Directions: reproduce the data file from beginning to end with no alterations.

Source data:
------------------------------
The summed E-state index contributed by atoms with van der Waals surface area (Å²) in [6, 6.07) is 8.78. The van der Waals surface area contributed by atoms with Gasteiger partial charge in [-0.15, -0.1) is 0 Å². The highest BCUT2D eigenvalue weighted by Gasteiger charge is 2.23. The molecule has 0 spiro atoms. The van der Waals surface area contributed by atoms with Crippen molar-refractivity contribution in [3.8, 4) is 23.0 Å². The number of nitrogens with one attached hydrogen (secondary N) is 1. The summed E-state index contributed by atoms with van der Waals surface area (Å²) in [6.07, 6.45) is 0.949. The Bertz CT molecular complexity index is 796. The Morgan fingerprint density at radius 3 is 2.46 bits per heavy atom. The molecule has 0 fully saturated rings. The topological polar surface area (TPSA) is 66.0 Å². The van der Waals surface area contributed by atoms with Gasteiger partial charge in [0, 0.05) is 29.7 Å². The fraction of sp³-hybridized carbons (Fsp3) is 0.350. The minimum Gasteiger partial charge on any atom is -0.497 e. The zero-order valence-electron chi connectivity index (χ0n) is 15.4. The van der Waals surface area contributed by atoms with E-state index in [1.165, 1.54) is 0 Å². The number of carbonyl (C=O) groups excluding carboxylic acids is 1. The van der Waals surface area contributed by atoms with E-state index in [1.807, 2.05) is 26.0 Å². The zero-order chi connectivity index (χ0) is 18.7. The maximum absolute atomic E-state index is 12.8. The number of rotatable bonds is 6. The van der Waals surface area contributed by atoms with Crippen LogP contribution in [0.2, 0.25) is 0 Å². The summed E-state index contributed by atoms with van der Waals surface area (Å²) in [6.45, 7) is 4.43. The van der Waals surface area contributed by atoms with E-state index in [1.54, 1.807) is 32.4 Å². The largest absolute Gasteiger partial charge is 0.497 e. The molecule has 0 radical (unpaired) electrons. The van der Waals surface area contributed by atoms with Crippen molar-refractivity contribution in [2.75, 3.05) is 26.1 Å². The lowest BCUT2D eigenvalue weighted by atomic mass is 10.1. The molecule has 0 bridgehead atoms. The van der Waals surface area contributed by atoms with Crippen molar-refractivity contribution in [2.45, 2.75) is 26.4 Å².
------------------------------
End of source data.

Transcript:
The summed E-state index contributed by atoms with van der Waals surface area (Å²) in [6, 6.07) is 8.78. The van der Waals surface area contributed by atoms with Gasteiger partial charge in [-0.15, -0.1) is 0 Å². The highest BCUT2D eigenvalue weighted by Gasteiger charge is 2.23. The molecule has 0 spiro atoms. The van der Waals surface area contributed by atoms with Crippen molar-refractivity contribution in [3.8, 4) is 23.0 Å². The number of nitrogens with one attached hydrogen (secondary N) is 1. The summed E-state index contributed by atoms with van der Waals surface area (Å²) in [6.07, 6.45) is 0.949. The Bertz CT molecular complexity index is 796. The Morgan fingerprint density at radius 3 is 2.46 bits per heavy atom. The molecule has 0 fully saturated rings. The topological polar surface area (TPSA) is 66.0 Å². The van der Waals surface area contributed by atoms with Gasteiger partial charge in [0, 0.05) is 29.7 Å². The fraction of sp³-hybridized carbons (Fsp3) is 0.350. The minimum Gasteiger partial charge on any atom is -0.497 e. The zero-order valence-electron chi connectivity index (χ0n) is 15.4. The van der Waals surface area contributed by atoms with E-state index in [1.165, 1.54) is 0 Å². The number of carbonyl (C=O) groups excluding carboxylic acids is 1. The van der Waals surface area contributed by atoms with E-state index in [1.807, 2.05) is 26.0 Å². The zero-order chi connectivity index (χ0) is 18.7. The maximum absolute atomic E-state index is 12.8. The number of rotatable bonds is 6. The van der Waals surface area contributed by atoms with Crippen LogP contribution in [0.2, 0.25) is 0 Å². The summed E-state index contributed by atoms with van der Waals surface area (Å²) in [6.45, 7) is 4.43. The van der Waals surface area contributed by atoms with E-state index in [1.54, 1.807) is 32.4 Å². The largest absolute Gasteiger partial charge is 0.497 e. The molecule has 0 radical (unpaired) electrons. The van der Waals surface area contributed by atoms with Crippen molar-refractivity contribution in [2.75, 3.05) is 26.1 Å². The lowest BCUT2D eigenvalue weighted by atomic mass is 10.1. The molecule has 0 bridgehead atoms. The van der Waals surface area contributed by atoms with Crippen molar-refractivity contribution in [2.45, 2.75) is 26.4 Å².